I'm running a GTS 250 1 GB on my PC just fine at the moment (but cutting it close), and I was under the impression that I would need to upgrade my power supply as well if I changed to anything more powerful than it/hd 4850... The main reason I was so interested in this article was to see if a 5770 would be worthwhile upgrade (I don't intend to replace PSU anytime soon), but this data here seems to suggest that I would fine jumping up to a 5850!
  • 4 Hide
    DjEaZy , October 13, 2009 6:06 AM
    ... if it's ATi, give some credit to AMD and do a AMD based machine too... pretty please?
  • 4 Hide
    deadlockedworld , October 13, 2009 6:22 AM
    I would add a third group of potential buyers: people looking for low power consumption, or seeking to maximize performance on a 400-450w psu?

    I would have liked to see the old 4850 in here too, even though its similar to the 4770..
  • 0 Hide
    CoryInJapan , October 13, 2009 6:22 AM
    I got my 4870 OC'd to 4890 specs almost a month ago.I dont feel smug at all because I got it for 112 bucks open box brand spankin new and out performs the 5750 and 70 so Im cool. .....for now...
  • 1 Hide
    cangelini , October 13, 2009 6:30 AM
    greglouganisQuestion... Why are the power consumption values in comparison to the GTS 250 in this review so different from the ones posted here: http://www.tomshardware.com/review [...] 72-10.html ? This 5770 review lists the system at load with GTS 250 within a handful of watts of the system with an HD 4870 or GTX 260, while the older review (and many other sources of information) seem to suggest at least 20-30 Watt gap.I'm running a GTS 250 1 GB on my PC just fine at the moment (but cutting it close), and I was under the impression that I would need to upgrade my power supply as well if I changed to anything more powerful than it/hd 4850... The main reason I was so interested in this article was to see if a 5770 would be worthwhile upgrade (I don't intend to replace PSU anytime soon), but this data here seems to suggest that I would fine jumping up to a 5850!


    Greg, we switched testing methodology for power consumption earlier in the year--I suspect this is where the gap comes from.

    The GTS 250 has a maximum board power of 150W. Given the 5850's revised board power of 151W, I suspect you'd be in great shape if you upgraded to that one at some point without a power supply problem (so long as you have something in the 450W range?)
  • 0 Hide
    cangelini , October 13, 2009 6:30 AM
    lashabaneI'm looking to upgrade from my dated 3850 and was thinking that these would really impress me for the price. I'm thinking I'll just spend the bit extra and get the 5850 when the prices come down.Of course, I wouldn't have been able to make such an informed decision so early if it weren't for TH and columnists such as yourself.Thanks for another great article Chris.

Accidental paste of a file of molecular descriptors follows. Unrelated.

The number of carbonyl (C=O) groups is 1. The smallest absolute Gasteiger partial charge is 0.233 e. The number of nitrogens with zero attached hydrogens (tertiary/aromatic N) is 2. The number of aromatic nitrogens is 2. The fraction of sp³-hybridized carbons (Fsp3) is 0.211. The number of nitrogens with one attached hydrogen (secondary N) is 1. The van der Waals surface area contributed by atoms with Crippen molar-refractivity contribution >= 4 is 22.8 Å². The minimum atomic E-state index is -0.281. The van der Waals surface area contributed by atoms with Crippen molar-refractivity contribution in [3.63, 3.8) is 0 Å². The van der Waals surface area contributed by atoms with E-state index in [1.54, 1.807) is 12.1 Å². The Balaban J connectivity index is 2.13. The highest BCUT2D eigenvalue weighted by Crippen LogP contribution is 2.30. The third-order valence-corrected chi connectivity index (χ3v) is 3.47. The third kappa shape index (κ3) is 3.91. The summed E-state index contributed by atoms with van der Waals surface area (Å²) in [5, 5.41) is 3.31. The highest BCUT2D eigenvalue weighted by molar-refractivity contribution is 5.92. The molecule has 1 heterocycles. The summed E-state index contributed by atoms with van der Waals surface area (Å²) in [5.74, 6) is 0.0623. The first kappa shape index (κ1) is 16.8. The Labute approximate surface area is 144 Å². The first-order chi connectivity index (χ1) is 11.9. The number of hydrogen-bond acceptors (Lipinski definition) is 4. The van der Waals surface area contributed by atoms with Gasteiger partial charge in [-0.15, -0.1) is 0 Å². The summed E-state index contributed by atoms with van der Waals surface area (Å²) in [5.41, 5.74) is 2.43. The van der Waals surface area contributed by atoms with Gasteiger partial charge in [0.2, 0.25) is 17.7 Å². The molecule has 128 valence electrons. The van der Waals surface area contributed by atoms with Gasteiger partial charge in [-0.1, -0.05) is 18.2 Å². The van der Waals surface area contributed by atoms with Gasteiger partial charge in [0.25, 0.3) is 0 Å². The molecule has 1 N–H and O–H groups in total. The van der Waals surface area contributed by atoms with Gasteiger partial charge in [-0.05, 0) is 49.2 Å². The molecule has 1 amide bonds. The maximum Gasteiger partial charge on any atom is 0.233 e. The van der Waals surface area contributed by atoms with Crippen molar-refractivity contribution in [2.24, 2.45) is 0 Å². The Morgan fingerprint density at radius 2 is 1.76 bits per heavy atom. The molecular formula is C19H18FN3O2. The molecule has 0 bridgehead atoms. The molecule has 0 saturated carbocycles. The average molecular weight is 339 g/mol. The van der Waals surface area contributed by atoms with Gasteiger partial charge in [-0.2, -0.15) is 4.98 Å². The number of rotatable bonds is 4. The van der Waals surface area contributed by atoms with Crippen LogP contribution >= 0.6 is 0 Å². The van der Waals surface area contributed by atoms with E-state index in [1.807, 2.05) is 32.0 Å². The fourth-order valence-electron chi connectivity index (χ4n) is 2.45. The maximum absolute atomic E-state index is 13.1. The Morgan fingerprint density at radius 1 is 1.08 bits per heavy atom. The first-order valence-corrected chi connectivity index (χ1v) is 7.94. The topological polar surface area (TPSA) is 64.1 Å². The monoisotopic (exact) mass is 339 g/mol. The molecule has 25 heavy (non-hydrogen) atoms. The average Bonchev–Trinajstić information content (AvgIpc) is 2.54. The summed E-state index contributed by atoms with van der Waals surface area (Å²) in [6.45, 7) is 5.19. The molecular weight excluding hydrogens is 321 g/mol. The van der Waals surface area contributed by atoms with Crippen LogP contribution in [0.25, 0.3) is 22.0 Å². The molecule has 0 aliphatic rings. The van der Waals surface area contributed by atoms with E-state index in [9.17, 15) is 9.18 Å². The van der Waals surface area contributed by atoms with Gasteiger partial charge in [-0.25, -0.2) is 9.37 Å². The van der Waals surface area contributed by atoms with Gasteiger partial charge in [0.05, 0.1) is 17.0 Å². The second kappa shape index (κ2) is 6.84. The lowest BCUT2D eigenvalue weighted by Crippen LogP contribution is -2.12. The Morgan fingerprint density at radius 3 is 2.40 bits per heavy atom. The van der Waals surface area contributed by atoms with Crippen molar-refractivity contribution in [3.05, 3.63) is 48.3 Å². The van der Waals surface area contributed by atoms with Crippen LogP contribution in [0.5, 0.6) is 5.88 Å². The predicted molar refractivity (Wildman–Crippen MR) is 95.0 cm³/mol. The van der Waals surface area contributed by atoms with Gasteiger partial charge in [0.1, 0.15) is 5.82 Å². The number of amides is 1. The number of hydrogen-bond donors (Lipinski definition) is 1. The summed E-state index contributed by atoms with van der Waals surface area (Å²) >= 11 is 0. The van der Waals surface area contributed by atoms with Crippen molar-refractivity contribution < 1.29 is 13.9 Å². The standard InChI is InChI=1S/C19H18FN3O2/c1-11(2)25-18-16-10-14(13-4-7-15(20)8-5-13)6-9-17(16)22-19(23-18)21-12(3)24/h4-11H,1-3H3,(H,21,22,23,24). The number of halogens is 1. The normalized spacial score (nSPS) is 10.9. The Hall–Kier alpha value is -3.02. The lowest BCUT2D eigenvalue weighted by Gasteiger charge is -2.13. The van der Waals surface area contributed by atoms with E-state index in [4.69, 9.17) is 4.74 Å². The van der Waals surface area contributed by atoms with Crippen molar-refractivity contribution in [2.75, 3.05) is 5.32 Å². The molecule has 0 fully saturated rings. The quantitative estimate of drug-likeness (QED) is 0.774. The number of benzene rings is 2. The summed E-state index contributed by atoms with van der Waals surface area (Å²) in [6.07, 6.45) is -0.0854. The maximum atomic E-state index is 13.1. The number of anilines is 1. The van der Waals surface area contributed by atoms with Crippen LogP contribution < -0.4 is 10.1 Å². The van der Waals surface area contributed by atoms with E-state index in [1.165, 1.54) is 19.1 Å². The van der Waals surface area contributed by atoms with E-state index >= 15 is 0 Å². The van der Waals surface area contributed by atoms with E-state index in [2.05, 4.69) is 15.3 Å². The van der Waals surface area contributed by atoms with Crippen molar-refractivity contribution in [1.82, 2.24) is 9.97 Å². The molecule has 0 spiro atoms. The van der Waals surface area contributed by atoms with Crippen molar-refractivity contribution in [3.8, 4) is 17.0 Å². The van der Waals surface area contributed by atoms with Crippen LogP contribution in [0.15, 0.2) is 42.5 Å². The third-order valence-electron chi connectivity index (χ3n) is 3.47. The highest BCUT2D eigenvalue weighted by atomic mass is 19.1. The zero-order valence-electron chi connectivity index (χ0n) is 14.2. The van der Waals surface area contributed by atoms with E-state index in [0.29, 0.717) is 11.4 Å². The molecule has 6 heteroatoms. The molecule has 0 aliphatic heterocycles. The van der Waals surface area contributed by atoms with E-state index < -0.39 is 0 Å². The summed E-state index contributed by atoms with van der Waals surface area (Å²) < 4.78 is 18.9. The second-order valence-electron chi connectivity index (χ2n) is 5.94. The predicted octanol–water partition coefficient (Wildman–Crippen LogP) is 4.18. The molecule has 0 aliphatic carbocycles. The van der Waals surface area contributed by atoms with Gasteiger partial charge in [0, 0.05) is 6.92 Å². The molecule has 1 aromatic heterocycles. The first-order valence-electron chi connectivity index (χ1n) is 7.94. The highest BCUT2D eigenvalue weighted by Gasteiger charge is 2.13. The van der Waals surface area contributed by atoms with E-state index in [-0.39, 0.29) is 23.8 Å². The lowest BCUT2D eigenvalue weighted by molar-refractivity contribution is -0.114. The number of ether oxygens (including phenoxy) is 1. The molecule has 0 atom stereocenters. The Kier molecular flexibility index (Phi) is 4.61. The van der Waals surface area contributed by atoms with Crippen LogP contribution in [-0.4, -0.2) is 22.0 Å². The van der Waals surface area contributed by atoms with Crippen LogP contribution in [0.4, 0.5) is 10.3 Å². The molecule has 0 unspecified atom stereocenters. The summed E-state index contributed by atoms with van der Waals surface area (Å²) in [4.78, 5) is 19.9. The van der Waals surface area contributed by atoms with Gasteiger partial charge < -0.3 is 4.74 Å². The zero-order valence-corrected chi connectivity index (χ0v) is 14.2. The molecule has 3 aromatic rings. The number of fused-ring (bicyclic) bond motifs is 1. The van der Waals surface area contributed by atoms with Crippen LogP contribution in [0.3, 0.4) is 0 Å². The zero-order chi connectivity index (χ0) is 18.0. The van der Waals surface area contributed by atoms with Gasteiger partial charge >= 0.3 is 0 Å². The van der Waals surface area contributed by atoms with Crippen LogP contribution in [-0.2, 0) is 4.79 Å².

Thanks Lash--glad you enjoyed the story!
  • 0 Hide
    Proximon , October 13, 2009 6:45 AM
    I continue to be in awe of your conclusion writing skills, Chris. You always observe something interesting and useful.

    One thing I haven't seen mentioned... can you double up Eyefinity with two cards, for 6 monitors? We get traders on the forums regularly looking for ways to get 5 or 6 monitors on a budget.
  • 0 Hide
    cangelini , October 13, 2009 7:47 AM
    Thanks much Prox
  • 0 Hide
    Sihastru , October 13, 2009 7:58 AM
    ProximonOne thing I haven't seen mentioned... can you double up Eyefinity with two cards, for 6 monitors? We get traders on the forums regularly looking for ways to get 5 or 6 monitors on a budget.
    No, and not even in CFX, at least not in a way to combine the resolution... you could run 3 of them independently of the other 3, but where's the fun in that? I think they are doing it on purpose to protect their upcoming 6 mini display port card that should have a nice price premium for that software "functionality".
  • 0 Hide
    randomizer , October 13, 2009 8:15 AM
    This is the only review I've seen which shows Batman with PhysX enabled (HardOCP was the only other site I found that used Batman in their review but without PhysX). That ~15FPS cap is very interesting. How did you go about enabling PhysX in this? Did you use the "hack" to run it on the CPU?